In the seed plants, the female gametophyte consists of the egg and some supportive cells, including the endosperm-producing cell that will support the growth of the embryo. The diploid zygote is produced as a result of the fertilization of the egg.
Seeds are produced in related plant groups and their manner of production distinguishes them from others. Angiosperm seeds or enclosed seeds are produced in a hard and fleshy structure called a fruit that encloses the seed for secure and healthy growth.
On the other hand, seeds of gymnosperms, commonly known as naked seeds, have no special structure to enclose the seeds, except it is covered with cone scales in some conifers.
Plants that are enriched with nitrogen, phosphorus, and potassium generally produce seeds that are bigger as compared to unfertilized plants. The enlargement of size is due to nutritional availability.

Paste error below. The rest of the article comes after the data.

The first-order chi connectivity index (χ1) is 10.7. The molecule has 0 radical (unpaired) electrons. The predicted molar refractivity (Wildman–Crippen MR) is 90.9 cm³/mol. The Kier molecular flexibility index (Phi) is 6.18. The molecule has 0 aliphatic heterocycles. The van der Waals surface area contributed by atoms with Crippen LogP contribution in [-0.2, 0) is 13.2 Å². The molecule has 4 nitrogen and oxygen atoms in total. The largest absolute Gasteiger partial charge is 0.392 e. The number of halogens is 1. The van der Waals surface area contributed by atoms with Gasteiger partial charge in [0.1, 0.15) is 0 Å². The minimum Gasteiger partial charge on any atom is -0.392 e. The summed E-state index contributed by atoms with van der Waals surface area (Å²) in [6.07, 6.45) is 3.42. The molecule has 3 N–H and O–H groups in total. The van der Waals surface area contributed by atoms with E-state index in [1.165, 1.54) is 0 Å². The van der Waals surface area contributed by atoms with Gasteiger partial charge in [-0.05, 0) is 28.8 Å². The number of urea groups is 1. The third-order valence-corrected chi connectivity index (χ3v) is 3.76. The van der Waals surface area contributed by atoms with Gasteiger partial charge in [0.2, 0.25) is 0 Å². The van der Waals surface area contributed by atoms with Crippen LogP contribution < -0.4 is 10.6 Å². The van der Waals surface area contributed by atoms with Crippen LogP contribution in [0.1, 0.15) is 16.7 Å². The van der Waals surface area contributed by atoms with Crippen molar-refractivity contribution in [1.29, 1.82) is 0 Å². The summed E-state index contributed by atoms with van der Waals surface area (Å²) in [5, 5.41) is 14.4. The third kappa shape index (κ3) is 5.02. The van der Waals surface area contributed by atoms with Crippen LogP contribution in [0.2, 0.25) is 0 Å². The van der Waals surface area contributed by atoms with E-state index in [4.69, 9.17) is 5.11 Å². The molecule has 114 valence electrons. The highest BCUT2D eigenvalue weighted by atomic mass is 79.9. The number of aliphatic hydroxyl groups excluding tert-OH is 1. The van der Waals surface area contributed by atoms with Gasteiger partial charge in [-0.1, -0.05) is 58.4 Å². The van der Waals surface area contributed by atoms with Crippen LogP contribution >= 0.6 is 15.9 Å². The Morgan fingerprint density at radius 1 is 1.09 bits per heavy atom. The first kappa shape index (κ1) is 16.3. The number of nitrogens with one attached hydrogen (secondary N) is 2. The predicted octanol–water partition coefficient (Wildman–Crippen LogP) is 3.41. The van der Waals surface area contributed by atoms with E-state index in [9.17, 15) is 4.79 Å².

Water availability promotes seed production and the development of seeds. The deficit water level has a negative impact on seed production, which results in a reduced number of seeds.
An optimum level of temperature is required by the plant for maximum seed production. Higher than normal temperatures can cause forced maturation while lower temperatures can cause retarded seed development.
Seed production and development rate can be affected by the positioning of seeds on the plant. Problems like inadequate photosynthetic supply and slower growth rates are common.